Faryadi Sarwar Zardad

26.04.2016 ( Last modified: 14.06.2016 )
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Faryadi Sarwar Zardad is believed to have been born in 1963.
After the withdrawal of Soviet troops from Afghanistan, the country was controlled by warlords. Sarwar Zardad joined the group of warlord Gulbuddin Hekmatyar known as the Hezb-i-Islami, the Islamic party. In 1992 he was in control of a checkpoint located in Sarobi on the route between Kabul and Pakistan.

Known also as Commander Zardad or Zardad Khan, he controlled more than 1’000 men who were said to have terrorised, tortured, imprisoned blackmailed and killed civilians passing by this important route.

As a result of the Taliban’s’ rise to power in Afghanistan in 1996, Zardad arrived in the United Kingdom in 1998 seeking asylum with a faked passport.

He was living in Gleneagle Road, Streatham, Kent, in the south of London and was running a pizzeria at Bexleyheath in Kent.

Zardad was arrested in July 2003.


legal procedure

Zardad was arrested in July 2003.

On 9 October 2004, Sarwar Zardad appeared before the Old Bailey Criminal Court to be tried on 16 counts of indictment : nine of torture, one of conspiracy to torture, five of hostage taking and one of conspiracy to take hostages.

Witnesses present at the Old Bailey and on a video-link with the British Embassy in Kabul accused Zardad of having beaten them with plastic rubber tubes and batons, threatened them with rape, of having tortured them, cut off their ears, obliged them to bite the testicles of other men, forced them to work for months in the mines, required ransoms and of killing numerous persons. Sarwar Zardad denied all of the accusations.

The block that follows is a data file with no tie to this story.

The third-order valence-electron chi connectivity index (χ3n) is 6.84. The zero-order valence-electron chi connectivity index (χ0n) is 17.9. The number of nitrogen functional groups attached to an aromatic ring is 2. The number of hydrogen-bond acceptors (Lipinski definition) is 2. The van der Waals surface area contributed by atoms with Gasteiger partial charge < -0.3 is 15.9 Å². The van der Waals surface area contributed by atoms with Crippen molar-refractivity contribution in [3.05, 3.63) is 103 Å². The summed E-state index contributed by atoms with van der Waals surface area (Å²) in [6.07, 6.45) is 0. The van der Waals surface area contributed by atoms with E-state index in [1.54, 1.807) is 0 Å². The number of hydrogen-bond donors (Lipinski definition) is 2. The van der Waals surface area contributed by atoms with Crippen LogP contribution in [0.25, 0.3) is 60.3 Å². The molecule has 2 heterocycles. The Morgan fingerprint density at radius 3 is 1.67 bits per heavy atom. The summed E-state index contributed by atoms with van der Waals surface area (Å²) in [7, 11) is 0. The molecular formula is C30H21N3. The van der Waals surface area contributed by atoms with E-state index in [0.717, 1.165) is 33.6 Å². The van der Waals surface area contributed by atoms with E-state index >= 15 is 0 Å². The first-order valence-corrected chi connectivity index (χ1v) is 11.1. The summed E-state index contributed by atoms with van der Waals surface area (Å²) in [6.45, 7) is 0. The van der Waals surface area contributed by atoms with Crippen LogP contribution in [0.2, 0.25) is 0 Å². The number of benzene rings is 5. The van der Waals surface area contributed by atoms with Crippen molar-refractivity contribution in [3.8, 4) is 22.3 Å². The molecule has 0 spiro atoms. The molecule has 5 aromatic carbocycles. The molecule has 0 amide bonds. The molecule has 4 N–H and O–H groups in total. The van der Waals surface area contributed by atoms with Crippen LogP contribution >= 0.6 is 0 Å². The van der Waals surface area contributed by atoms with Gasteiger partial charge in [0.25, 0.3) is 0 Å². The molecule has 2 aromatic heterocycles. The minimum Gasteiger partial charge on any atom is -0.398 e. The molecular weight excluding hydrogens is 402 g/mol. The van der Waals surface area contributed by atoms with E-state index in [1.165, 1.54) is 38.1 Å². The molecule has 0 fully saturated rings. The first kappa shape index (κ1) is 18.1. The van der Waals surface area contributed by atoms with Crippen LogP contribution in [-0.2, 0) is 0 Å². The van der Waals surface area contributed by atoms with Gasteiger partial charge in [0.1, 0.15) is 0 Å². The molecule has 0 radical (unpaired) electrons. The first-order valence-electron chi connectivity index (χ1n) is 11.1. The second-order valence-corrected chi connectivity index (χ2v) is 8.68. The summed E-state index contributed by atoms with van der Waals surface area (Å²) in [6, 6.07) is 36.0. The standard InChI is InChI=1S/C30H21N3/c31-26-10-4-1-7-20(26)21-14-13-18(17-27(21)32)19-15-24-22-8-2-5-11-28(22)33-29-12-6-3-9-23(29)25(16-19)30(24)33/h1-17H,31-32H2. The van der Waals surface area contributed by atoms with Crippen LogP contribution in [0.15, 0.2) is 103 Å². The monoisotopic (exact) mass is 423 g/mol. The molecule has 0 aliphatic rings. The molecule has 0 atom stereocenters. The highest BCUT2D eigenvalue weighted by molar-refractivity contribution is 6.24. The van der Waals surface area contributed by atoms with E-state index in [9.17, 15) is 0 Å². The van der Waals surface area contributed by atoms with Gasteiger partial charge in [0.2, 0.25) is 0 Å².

This was the first time that a torturer was tried in the United Kingdom for acts of torture committed abroad. This had become possible due to the ratification by the United Kingdom of the United Nations Convention against Torture in 1988, which established torture as an international crime. As a consequence, torture, wherever committed, can be investigated and prosecuted in this country. This crime was introduced in section 134 of the British Penal Code by The Criminal Justice Act of 1988.

After a week of deliberations, the jury, composed of eight men and four women, could not reach a decision. The judge decided to defer the case to a later date.

On 8 June 2005, the retrial of the case against Sarwar Zardad before the Old Bailey Criminal Court in London started. The prosecutor announced new evidence that was not available to the first jury.

On 18 July 2005, the second jury found Zardad guilty of torture and of hostage taking. On 19 July 2005, he was sentenced to 20 years imprisonment.



Zardad’s trial is the first in Great Britain to be based on the principle of universal jurisdiction for torture and ending with a conviction. All other efforts until then had been unsuccessful (e.g. Pinochet).


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